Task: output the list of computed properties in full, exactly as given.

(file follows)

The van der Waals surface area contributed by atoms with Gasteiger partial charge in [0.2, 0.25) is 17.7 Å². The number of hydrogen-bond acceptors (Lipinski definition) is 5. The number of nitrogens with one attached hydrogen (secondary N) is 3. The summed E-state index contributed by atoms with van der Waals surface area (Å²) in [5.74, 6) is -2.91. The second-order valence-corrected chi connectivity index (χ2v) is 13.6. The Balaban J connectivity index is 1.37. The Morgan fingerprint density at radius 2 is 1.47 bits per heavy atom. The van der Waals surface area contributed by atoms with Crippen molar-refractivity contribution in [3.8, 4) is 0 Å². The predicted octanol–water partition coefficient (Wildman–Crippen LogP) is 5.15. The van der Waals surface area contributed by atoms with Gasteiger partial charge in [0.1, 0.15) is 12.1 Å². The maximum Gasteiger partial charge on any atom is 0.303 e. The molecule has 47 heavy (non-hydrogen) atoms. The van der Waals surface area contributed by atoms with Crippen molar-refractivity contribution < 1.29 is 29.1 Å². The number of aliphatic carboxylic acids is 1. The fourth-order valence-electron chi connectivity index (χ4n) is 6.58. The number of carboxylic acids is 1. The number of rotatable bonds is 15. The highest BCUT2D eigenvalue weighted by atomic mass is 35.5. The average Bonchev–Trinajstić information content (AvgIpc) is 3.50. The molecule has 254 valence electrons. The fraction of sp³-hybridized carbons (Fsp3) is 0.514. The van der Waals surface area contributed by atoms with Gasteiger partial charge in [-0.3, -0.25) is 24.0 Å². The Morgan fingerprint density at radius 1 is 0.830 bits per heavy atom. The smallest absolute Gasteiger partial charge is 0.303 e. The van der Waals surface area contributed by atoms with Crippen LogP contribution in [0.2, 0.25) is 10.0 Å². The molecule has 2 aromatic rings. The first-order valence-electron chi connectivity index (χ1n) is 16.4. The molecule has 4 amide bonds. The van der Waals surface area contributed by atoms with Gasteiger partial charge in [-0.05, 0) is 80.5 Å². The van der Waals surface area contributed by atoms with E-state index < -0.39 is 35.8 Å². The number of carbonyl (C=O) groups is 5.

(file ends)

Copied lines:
The van der Waals surface area contributed by atoms with Gasteiger partial charge in [0.2, 0.25) is 17.7 Å². The number of hydrogen-bond acceptors (Lipinski definition) is 5. The number of nitrogens with one attached hydrogen (secondary N) is 3. The summed E-state index contributed by atoms with van der Waals surface area (Å²) in [5.74, 6) is -2.91. The second-order valence-corrected chi connectivity index (χ2v) is 13.6. The Balaban J connectivity index is 1.37. The Morgan fingerprint density at radius 2 is 1.47 bits per heavy atom. The van der Waals surface area contributed by atoms with Crippen molar-refractivity contribution in [3.8, 4) is 0 Å². The predicted octanol–water partition coefficient (Wildman–Crippen LogP) is 5.15. The van der Waals surface area contributed by atoms with Gasteiger partial charge in [0.1, 0.15) is 12.1 Å². The maximum Gasteiger partial charge on any atom is 0.303 e. The molecule has 47 heavy (non-hydrogen) atoms. The van der Waals surface area contributed by atoms with Crippen molar-refractivity contribution < 1.29 is 29.1 Å². The number of aliphatic carboxylic acids is 1. The fourth-order valence-electron chi connectivity index (χ4n) is 6.58. The number of carboxylic acids is 1. The number of rotatable bonds is 15. The highest BCUT2D eigenvalue weighted by atomic mass is 35.5. The average Bonchev–Trinajstić information content (AvgIpc) is 3.50. The molecule has 254 valence electrons. The fraction of sp³-hybridized carbons (Fsp3) is 0.514. The van der Waals surface area contributed by atoms with Gasteiger partial charge in [-0.3, -0.25) is 24.0 Å². The Morgan fingerprint density at radius 1 is 0.830 bits per heavy atom. The smallest absolute Gasteiger partial charge is 0.303 e. The van der Waals surface area contributed by atoms with Crippen LogP contribution in [0.2, 0.25) is 10.0 Å². The molecule has 2 aromatic rings. The first-order valence-electron chi connectivity index (χ1n) is 16.4. The molecule has 4 amide bonds. The van der Waals surface area contributed by atoms with Gasteiger partial charge in [-0.05, 0) is 80.5 Å². The van der Waals surface area contributed by atoms with E-state index < -0.39 is 35.8 Å². The number of carbonyl (C=O) groups is 5.